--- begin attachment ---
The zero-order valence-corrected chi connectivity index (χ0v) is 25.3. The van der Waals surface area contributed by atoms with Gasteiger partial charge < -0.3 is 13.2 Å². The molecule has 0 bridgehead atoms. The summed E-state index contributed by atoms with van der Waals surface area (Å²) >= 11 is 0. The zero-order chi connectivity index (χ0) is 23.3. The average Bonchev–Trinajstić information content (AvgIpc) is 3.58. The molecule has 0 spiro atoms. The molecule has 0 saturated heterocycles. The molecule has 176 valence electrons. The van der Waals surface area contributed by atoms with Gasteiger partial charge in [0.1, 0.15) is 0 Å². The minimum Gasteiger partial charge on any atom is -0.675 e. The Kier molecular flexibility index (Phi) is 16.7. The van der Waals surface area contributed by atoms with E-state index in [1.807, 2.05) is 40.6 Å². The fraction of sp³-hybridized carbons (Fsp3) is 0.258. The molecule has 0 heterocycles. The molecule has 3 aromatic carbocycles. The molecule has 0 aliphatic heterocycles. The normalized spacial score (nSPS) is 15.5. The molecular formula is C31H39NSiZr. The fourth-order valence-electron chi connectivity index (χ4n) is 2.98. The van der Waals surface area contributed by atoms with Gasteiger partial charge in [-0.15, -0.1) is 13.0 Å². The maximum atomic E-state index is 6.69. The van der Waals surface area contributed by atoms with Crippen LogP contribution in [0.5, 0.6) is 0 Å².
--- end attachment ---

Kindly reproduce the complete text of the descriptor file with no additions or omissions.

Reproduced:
The zero-order valence-corrected chi connectivity index (χ0v) is 25.3. The van der Waals surface area contributed by atoms with Gasteiger partial charge < -0.3 is 13.2 Å². The molecule has 0 bridgehead atoms. The summed E-state index contributed by atoms with van der Waals surface area (Å²) >= 11 is 0. The zero-order chi connectivity index (χ0) is 23.3. The average Bonchev–Trinajstić information content (AvgIpc) is 3.58. The molecule has 0 spiro atoms. The molecule has 0 saturated heterocycles. The molecule has 176 valence electrons. The van der Waals surface area contributed by atoms with Gasteiger partial charge in [0.1, 0.15) is 0 Å². The minimum Gasteiger partial charge on any atom is -0.675 e. The Kier molecular flexibility index (Phi) is 16.7. The van der Waals surface area contributed by atoms with E-state index in [1.807, 2.05) is 40.6 Å². The fraction of sp³-hybridized carbons (Fsp3) is 0.258. The molecule has 0 heterocycles. The molecule has 3 aromatic carbocycles. The molecule has 0 aliphatic heterocycles. The normalized spacial score (nSPS) is 15.5. The molecular formula is C31H39NSiZr. The fourth-order valence-electron chi connectivity index (χ4n) is 2.98. The van der Waals surface area contributed by atoms with Gasteiger partial charge in [-0.15, -0.1) is 13.0 Å². The maximum atomic E-state index is 6.69. The van der Waals surface area contributed by atoms with Crippen LogP contribution in [0.5, 0.6) is 0 Å².